The Cost of Silence: Sexual Assault and The Black Community

By DaiJhah Owens

Activation Warning: This article discusses rape and sexual assault and may be trigging to some readers. Please read with your mental health in mind, friends.

Sexual assault does not discriminate. It does not care about your race, culture, gender, sexuality, economic status, or religion. However, the experiences of sexual assault victims can vary depending on these identities. April is Sexual Assault Awareness Month. As I reflect on the work being done to end gendered and sexual violence and the work that still needs to begin, I couldn’t help but think about my sistas.

Data shows that black girls and women 12 years old and older experience higher rates of rape and sexual assault than white, Asian, and Latina girls and women. 40-60% of black women report being subjected to coercive sexual contact by age 18. Sexual Assault is already the most underreported crime across all racial groups but black girls and women are the least likely out of white, Asian, and Latina girls and women to report their rape or sexual abuse to family or law enforcement. Rape and sexual assault will never be okay no matter what community you identify with but I, as a black woman, would like to bring awareness directly to the experiences of black women within our community.

The data is not surprising. Black women are socialized to swallow their pain and keep moving. We have too often been the collateral damage to the unspoken agenda to protect the black man at all cost. Black women are consistently on the front lines defending our men against sexual assault accusations, understandably so. Black men have too often lost their lives and freedom due to false sexual assault reports (Emmitt Till, Central Park Five, etc.) However, this does not excuse the abuse black women experience at the hand of their own.

Those of us who experience sexual assault by a member of the black community are shamed into silence by others in our community, usually without them even having to say a word. If a black woman does muster up enough courage to come forward and tell her story, she isn’t met with love and compassion, she is met with side eyes and whispers. “She’s always been fast”, “She thinks she’s grown”, “she’s just another black Jezebel”  are all sayings we’ve heard often in the black community to paint black women as willing participants in their own abuse. That somehow, some way she was an accomplice to the abuse she experienced, therefore exonerating the black man of any responsibility. Why can’t we uphold black men without suppressing black women? As a community, we have failed black women. Our persistent silencing of their pain has cost black women far too much.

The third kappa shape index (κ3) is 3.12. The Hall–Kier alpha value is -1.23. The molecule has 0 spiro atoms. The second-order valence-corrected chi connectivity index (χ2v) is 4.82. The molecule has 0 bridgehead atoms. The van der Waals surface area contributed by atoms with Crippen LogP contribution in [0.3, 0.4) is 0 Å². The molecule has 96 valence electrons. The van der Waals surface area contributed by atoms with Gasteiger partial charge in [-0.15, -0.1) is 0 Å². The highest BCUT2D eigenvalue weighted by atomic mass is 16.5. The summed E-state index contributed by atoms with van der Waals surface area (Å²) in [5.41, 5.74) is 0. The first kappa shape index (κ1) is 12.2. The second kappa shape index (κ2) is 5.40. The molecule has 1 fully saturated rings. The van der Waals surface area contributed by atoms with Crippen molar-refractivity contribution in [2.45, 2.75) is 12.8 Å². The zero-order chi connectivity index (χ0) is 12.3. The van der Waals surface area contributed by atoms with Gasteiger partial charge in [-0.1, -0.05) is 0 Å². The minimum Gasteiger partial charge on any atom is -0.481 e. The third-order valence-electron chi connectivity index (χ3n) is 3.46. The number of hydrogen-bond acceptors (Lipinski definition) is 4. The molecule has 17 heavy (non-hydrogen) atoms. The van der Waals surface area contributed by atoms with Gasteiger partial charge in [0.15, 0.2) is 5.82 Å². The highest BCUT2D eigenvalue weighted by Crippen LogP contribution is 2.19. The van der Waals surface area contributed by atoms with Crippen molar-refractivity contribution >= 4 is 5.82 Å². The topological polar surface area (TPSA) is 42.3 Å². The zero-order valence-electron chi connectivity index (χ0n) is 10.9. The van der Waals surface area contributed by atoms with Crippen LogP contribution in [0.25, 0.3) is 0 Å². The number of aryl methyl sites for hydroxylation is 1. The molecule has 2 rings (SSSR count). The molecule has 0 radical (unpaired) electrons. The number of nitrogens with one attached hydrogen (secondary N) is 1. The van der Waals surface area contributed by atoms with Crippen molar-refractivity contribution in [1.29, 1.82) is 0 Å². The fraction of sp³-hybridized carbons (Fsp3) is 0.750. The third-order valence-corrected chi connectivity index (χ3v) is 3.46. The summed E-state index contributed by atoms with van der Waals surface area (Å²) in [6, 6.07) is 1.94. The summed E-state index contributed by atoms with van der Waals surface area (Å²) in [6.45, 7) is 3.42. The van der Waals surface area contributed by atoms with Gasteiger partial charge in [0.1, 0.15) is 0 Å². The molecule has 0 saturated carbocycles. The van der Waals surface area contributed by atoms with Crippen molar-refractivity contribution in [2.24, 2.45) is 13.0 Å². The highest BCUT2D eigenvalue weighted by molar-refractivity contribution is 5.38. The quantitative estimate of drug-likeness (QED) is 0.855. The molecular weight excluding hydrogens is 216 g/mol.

Dear Black Woman, I’m so sorry. Sorry that you’ve had to take a back seat to others’ pain. Sorry no one cared enough to hug you, to tell you it wasn’t your fault. My words fall short at expressing the deep sadness I feel for you. I’m sorry your story will follow you to your grave because there wasn’t an environment where you felt safe disclosing your pain. I’m thankful, in spite of the constant reminder of your lack of worth, you’re still here. You braved through trauma you shouldn’t have had to.

There’s no strength like that of a black woman, and no one can tell me otherwise.


DaiJhah Owens is a contributing writer for the Pedestal Project, LLC. DaiJhah is passionate about shifting political power to oppressed groups through education. She believes there is nothing more powerful than an educated black woman who can smell political BS a mile away! Connect with her on Instagram at @d_nakhole!

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